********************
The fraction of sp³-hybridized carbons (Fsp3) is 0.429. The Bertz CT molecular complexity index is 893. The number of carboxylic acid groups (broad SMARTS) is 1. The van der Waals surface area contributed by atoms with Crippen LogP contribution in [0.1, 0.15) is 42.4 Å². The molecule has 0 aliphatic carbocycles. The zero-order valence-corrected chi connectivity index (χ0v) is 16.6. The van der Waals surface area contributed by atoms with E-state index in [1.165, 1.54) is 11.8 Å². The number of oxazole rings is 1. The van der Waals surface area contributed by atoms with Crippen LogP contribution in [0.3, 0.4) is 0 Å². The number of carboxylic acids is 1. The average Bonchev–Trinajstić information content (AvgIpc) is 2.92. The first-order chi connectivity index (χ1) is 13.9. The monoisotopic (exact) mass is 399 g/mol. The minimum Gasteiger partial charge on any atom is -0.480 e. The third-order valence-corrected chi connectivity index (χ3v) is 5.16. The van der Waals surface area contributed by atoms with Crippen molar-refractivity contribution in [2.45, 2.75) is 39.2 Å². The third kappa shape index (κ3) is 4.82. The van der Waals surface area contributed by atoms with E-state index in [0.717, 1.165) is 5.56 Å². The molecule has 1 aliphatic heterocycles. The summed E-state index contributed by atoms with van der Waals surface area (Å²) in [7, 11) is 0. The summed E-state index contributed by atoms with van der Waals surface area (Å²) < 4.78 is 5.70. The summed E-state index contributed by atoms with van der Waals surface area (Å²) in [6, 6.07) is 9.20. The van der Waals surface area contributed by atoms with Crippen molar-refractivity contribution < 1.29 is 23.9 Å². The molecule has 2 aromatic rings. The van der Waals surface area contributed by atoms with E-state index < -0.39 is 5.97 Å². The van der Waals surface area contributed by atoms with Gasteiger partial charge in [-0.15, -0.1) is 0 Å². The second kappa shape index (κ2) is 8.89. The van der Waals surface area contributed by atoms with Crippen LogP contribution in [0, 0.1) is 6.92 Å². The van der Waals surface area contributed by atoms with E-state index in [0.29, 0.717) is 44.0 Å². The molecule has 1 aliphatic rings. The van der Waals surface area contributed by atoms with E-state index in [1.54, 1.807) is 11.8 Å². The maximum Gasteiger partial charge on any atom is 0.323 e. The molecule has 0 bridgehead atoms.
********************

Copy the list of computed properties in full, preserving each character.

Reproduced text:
The fraction of sp³-hybridized carbons (Fsp3) is 0.429. The Bertz CT molecular complexity index is 893. The number of carboxylic acid groups (broad SMARTS) is 1. The van der Waals surface area contributed by atoms with Crippen LogP contribution in [0.1, 0.15) is 42.4 Å². The molecule has 0 aliphatic carbocycles. The zero-order valence-corrected chi connectivity index (χ0v) is 16.6. The van der Waals surface area contributed by atoms with E-state index in [1.165, 1.54) is 11.8 Å². The number of oxazole rings is 1. The van der Waals surface area contributed by atoms with Crippen LogP contribution in [0.3, 0.4) is 0 Å². The number of carboxylic acids is 1. The average Bonchev–Trinajstić information content (AvgIpc) is 2.92. The first-order chi connectivity index (χ1) is 13.9. The monoisotopic (exact) mass is 399 g/mol. The minimum Gasteiger partial charge on any atom is -0.480 e. The third-order valence-corrected chi connectivity index (χ3v) is 5.16. The van der Waals surface area contributed by atoms with Crippen molar-refractivity contribution in [2.45, 2.75) is 39.2 Å². The third kappa shape index (κ3) is 4.82. The van der Waals surface area contributed by atoms with E-state index in [0.717, 1.165) is 5.56 Å². The molecule has 1 aliphatic heterocycles. The summed E-state index contributed by atoms with van der Waals surface area (Å²) in [7, 11) is 0. The summed E-state index contributed by atoms with van der Waals surface area (Å²) < 4.78 is 5.70. The summed E-state index contributed by atoms with van der Waals surface area (Å²) in [6, 6.07) is 9.20. The van der Waals surface area contributed by atoms with Crippen molar-refractivity contribution < 1.29 is 23.9 Å². The molecule has 2 aromatic rings. The van der Waals surface area contributed by atoms with E-state index < -0.39 is 5.97 Å². The van der Waals surface area contributed by atoms with Gasteiger partial charge in [-0.15, -0.1) is 0 Å². The second kappa shape index (κ2) is 8.89. The van der Waals surface area contributed by atoms with Crippen LogP contribution in [0, 0.1) is 6.92 Å². The van der Waals surface area contributed by atoms with E-state index in [0.29, 0.717) is 44.0 Å². The molecule has 1 aliphatic rings. The van der Waals surface area contributed by atoms with E-state index in [1.54, 1.807) is 11.8 Å². The maximum Gasteiger partial charge on any atom is 0.323 e. The molecule has 0 bridgehead atoms.